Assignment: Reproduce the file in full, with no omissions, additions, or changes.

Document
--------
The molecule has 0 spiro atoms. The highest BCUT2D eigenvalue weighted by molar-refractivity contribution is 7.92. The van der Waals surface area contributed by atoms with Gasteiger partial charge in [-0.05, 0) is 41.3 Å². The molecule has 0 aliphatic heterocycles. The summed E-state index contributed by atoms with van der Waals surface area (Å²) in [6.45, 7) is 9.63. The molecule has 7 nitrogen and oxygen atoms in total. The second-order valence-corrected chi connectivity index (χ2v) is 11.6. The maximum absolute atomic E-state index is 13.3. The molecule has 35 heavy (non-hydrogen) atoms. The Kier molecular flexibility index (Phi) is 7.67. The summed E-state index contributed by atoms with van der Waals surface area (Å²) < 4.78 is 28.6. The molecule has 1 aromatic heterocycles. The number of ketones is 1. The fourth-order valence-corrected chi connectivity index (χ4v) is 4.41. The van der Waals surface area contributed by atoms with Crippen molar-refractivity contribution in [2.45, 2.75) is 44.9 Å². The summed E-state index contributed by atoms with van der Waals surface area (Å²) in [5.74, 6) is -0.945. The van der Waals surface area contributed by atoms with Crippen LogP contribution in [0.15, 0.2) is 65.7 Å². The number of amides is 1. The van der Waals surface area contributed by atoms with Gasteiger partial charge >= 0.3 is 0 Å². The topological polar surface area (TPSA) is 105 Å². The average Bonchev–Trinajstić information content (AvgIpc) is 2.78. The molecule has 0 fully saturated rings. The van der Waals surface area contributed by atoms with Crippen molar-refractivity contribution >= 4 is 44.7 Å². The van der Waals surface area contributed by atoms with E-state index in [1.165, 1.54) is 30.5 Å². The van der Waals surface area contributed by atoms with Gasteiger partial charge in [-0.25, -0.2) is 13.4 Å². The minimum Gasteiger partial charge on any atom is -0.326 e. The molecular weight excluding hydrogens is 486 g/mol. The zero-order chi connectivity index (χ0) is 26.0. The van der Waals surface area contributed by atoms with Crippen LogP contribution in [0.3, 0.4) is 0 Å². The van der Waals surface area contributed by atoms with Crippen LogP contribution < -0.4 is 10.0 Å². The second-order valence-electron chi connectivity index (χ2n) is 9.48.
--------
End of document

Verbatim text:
The molecule has 0 spiro atoms. The highest BCUT2D eigenvalue weighted by molar-refractivity contribution is 7.92. The van der Waals surface area contributed by atoms with Gasteiger partial charge in [-0.05, 0) is 41.3 Å². The molecule has 0 aliphatic heterocycles. The summed E-state index contributed by atoms with van der Waals surface area (Å²) in [6.45, 7) is 9.63. The molecule has 7 nitrogen and oxygen atoms in total. The second-order valence-corrected chi connectivity index (χ2v) is 11.6. The maximum absolute atomic E-state index is 13.3. The molecule has 35 heavy (non-hydrogen) atoms. The Kier molecular flexibility index (Phi) is 7.67. The summed E-state index contributed by atoms with van der Waals surface area (Å²) < 4.78 is 28.6. The molecule has 1 aromatic heterocycles. The number of ketones is 1. The fourth-order valence-corrected chi connectivity index (χ4v) is 4.41. The van der Waals surface area contributed by atoms with Crippen molar-refractivity contribution in [2.45, 2.75) is 44.9 Å². The summed E-state index contributed by atoms with van der Waals surface area (Å²) in [5.74, 6) is -0.945. The van der Waals surface area contributed by atoms with Crippen LogP contribution in [0.15, 0.2) is 65.7 Å². The number of amides is 1. The van der Waals surface area contributed by atoms with Gasteiger partial charge >= 0.3 is 0 Å². The topological polar surface area (TPSA) is 105 Å². The average Bonchev–Trinajstić information content (AvgIpc) is 2.78. The molecule has 0 fully saturated rings. The van der Waals surface area contributed by atoms with Crippen molar-refractivity contribution >= 4 is 44.7 Å². The van der Waals surface area contributed by atoms with E-state index in [1.165, 1.54) is 30.5 Å². The van der Waals surface area contributed by atoms with Gasteiger partial charge in [-0.25, -0.2) is 13.4 Å². The minimum Gasteiger partial charge on any atom is -0.326 e. The molecular weight excluding hydrogens is 486 g/mol. The zero-order chi connectivity index (χ0) is 26.0. The van der Waals surface area contributed by atoms with Crippen LogP contribution in [0.3, 0.4) is 0 Å². The van der Waals surface area contributed by atoms with Crippen LogP contribution < -0.4 is 10.0 Å². The second-order valence-electron chi connectivity index (χ2n) is 9.48.